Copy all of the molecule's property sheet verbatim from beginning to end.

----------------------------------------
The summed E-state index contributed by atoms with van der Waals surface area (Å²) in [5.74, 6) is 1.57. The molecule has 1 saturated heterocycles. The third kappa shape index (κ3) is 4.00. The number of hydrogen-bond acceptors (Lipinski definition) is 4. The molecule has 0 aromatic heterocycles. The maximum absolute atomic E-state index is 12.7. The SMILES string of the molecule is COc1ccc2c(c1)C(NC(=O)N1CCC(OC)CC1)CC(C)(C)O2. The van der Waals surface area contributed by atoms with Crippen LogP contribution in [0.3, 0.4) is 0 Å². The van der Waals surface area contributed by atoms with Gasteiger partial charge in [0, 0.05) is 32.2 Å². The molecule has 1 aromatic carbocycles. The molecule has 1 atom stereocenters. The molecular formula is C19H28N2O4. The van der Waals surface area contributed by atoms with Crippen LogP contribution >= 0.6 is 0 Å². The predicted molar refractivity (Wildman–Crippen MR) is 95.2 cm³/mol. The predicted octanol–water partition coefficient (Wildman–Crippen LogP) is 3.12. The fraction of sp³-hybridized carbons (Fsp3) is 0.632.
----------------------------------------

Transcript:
The summed E-state index contributed by atoms with van der Waals surface area (Å²) in [5.74, 6) is 1.57. The molecule has 1 saturated heterocycles. The third kappa shape index (κ3) is 4.00. The number of hydrogen-bond acceptors (Lipinski definition) is 4. The molecule has 0 aromatic heterocycles. The maximum absolute atomic E-state index is 12.7. The SMILES string of the molecule is COc1ccc2c(c1)C(NC(=O)N1CCC(OC)CC1)CC(C)(C)O2. The van der Waals surface area contributed by atoms with Crippen LogP contribution in [0.3, 0.4) is 0 Å². The van der Waals surface area contributed by atoms with Gasteiger partial charge in [0, 0.05) is 32.2 Å². The molecule has 1 aromatic carbocycles. The molecule has 1 atom stereocenters. The molecular formula is C19H28N2O4. The van der Waals surface area contributed by atoms with Crippen LogP contribution >= 0.6 is 0 Å². The predicted molar refractivity (Wildman–Crippen MR) is 95.2 cm³/mol. The predicted octanol–water partition coefficient (Wildman–Crippen LogP) is 3.12. The fraction of sp³-hybridized carbons (Fsp3) is 0.632.